Feline megacolon: The hard facts (Proceedings)


Feline megacolon: The hard facts (Proceedings)

Oct 01, 2008

Constipation is defined as the infrequent or difficult evacuation of stool. It is a common problem in cats, may be acute or chronic and does not inherently imply a loss of colonic function. Often the underlying cause is dehydration and is readily managed by supportive hydration, by oral, nutritional or parenteral means. When a cat has intractable constipation that is unresponsive to therapy or cure, this is referred to as obstipation. Obstipation implies permanent loss of function. When obstipation results in dilatation of the colon or hypertrophy of the colon, then the condition is described as megacolon.

Dilated megacolon is the end-stage condition of idiopathic colonic dysfunction. The resulting disease has diffuse colonic dilatation and hypomotility. Hypertrophic megacolon is a result of pelvic fracture malunion and stenosis of the pelvic canal or another obstructive mechanism including neoplasm, polyp, or foreign body. Colonic impaction is the accumulation of hardened feces in the pelvic colon and is the consequence of constipation, obstipation or megacolon. It does not, in itself, imply loss of function or reversibility of the problem. This distinction is critical in considering treatment plans as well as prognosis.

In humans, there are two recognized forms of megacolon:

1) Congenital aganglionic megacolon (Hirschsprung's Disease): During embryologic development, it is normal for the neural crest cells, which develop into the enteric neuronal plexus (Meissner's submucosal and Auerbach's myenteric) network. Congenital aganglionic megacolon is a disease in which the migration of neural crest cells arrests before reaching the anus resulting in a segment of the distal bowel lacking enteric neuronal coordination. This results in functional obstruction and colonic dilatation proximal to the affected segment. Distension of the colon may reach a diameter of 15-20 cm. As the colon distends, there is hypertrophy of the wall; eventually, if the distension outstrips the hypertrophy, thinning occurs which may result in rupture. Impacted feces may also, at any stage of the disease, cause mucosal inflammation and shallow ulceration.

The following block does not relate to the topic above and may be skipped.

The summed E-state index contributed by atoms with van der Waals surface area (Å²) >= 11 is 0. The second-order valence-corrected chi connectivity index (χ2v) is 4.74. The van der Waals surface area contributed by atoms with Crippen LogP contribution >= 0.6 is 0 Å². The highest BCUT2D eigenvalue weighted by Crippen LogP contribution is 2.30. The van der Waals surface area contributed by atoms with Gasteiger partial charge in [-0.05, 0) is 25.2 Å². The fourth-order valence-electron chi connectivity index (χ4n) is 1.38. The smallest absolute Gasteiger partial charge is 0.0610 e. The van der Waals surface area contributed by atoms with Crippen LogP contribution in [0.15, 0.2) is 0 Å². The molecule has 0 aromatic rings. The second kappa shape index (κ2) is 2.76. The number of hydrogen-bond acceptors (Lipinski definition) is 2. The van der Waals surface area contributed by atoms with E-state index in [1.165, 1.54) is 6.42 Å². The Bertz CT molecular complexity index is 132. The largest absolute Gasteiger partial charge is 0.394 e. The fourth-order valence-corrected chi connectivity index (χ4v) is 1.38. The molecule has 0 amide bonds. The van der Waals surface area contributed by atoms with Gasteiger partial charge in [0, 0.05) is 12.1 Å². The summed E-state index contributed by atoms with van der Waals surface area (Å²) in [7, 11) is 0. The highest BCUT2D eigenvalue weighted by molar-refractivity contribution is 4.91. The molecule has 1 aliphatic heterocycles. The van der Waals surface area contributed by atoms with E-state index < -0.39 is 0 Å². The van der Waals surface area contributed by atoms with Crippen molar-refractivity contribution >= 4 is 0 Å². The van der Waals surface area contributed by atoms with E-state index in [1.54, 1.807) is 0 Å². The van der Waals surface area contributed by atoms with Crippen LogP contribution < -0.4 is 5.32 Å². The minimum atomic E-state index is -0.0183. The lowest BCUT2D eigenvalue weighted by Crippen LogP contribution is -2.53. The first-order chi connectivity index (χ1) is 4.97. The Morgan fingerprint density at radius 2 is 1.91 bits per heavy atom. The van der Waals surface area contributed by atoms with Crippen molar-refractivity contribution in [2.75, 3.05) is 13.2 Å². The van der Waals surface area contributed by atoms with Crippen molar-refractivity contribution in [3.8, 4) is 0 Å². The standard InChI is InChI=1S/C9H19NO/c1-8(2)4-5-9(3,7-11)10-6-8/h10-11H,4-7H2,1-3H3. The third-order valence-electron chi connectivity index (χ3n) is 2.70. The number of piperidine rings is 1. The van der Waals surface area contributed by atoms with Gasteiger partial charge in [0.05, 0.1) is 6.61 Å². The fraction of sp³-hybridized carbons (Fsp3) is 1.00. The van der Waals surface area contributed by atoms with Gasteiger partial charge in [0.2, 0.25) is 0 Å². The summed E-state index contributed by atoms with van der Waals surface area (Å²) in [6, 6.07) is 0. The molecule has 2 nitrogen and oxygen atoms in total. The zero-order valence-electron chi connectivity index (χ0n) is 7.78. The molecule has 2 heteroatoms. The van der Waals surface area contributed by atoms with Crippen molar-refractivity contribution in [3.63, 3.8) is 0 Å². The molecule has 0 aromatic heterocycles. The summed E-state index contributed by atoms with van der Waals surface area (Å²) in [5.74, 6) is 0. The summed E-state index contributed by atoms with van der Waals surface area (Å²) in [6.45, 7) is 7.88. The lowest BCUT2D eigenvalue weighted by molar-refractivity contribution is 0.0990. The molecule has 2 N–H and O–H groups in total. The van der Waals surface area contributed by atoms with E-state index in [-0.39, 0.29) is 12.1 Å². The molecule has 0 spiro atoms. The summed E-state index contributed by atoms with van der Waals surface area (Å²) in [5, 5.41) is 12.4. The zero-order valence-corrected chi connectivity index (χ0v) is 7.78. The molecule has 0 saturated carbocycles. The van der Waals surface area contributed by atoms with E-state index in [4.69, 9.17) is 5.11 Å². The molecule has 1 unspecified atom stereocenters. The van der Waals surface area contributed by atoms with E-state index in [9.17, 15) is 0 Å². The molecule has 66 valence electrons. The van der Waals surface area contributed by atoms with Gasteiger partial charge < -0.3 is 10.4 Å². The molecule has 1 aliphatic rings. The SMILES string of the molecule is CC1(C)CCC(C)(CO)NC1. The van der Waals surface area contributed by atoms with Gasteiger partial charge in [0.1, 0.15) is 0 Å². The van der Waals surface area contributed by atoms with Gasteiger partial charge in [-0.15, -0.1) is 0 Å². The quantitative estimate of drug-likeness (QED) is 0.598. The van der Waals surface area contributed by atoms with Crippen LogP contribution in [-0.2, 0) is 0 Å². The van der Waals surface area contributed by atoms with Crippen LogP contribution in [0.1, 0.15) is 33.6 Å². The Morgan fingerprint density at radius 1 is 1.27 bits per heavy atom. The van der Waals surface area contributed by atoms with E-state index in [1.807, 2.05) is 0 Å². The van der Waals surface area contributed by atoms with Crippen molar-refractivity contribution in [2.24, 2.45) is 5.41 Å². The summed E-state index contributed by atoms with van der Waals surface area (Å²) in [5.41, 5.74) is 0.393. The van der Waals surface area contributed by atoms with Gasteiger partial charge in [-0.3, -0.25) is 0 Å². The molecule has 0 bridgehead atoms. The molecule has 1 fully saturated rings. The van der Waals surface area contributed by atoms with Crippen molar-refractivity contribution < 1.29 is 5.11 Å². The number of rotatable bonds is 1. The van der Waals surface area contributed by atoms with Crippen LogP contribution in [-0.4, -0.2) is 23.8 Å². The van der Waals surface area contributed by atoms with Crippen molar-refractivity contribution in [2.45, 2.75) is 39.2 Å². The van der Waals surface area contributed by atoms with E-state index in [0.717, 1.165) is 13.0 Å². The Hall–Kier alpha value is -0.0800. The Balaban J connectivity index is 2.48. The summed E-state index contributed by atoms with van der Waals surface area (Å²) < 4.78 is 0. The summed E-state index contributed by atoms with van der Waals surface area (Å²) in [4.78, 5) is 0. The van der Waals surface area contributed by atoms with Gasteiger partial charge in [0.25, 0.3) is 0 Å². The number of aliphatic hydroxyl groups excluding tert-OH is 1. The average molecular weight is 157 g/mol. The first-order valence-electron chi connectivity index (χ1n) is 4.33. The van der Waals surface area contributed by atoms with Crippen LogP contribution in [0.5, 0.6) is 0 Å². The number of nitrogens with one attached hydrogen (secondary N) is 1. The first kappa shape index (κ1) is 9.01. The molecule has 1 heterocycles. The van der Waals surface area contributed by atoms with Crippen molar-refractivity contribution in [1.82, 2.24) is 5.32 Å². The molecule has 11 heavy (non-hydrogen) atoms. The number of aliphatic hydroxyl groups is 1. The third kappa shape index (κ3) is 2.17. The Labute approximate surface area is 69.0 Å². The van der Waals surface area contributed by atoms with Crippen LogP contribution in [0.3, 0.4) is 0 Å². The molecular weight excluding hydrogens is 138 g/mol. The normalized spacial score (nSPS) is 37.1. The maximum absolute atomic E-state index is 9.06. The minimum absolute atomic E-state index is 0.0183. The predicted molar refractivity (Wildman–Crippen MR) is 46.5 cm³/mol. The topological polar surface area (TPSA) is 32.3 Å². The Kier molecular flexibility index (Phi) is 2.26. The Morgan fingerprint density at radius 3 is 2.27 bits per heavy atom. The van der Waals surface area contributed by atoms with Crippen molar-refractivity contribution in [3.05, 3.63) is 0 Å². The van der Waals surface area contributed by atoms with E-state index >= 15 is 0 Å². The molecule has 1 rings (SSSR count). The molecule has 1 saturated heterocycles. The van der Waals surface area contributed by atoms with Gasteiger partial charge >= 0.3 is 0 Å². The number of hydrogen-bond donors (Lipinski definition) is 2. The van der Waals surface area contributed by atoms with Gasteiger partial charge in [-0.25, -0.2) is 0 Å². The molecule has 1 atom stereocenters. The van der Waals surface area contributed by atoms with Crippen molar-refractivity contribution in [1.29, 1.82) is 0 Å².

2) Acquired megacolon is a condition of any age and may be from

a. Chagas' disease, a trypanosomal infection

b. Obstruction by neoplasm or inflammatory stricture

c. Toxic megacolon from ulcerative colitis of Crohn's disease involving the colon

d. Functional psychosomatic illness.

In Chagas' disease, trypanosomes destroy the enteric plexus; in the other three conditions, there is no deficiency of mural ganglia.

In cats with megacolon, there is little evidence to show any deficiency in enteric neuronal network as histologic studies fail to show significant abnormalities in density or morphology of ganglia. An extrinsic neural defect involving the parasympathetic or sympathetic nerves is unlikely, as one would expect concurrent problems with the lower urinary tract. Dr. Robert Washabau and his cohorts have worked extensively on feline megacolon and have studies to support that the underlying problem is characterized by abnormalities in smooth muscle function.


Constipation, obstipation and megacolon may be seen in cats of any age, breed and gender, however middle aged (mean 5.8 years), male (70%) domestic short-haired (46%) cats appear to be more at risk.


Cats are presented because of a client's observation of reduced, absent or painful, elimination of hard stool. Cats may pass stool outside the box as well as in it, may posture and attempt to defecate for prolonged periods or may return to the box to try repeatedly to pass stool, unsuccessfully. There may be mucous or blood passed associated with irritative effects of impacted stool, and even, intermittently, diarrhea. Vomition is frequently associated with straining. Inappetance, weight loss, lethargy and dehydration become features of this condition if unresolved. Dilated megacolon is preceded by repeated episodes of recurrent constipation and obstipation. In the cat with hypertrophic megacolon, there may be a known history of trauma resulting in pelvic fracture.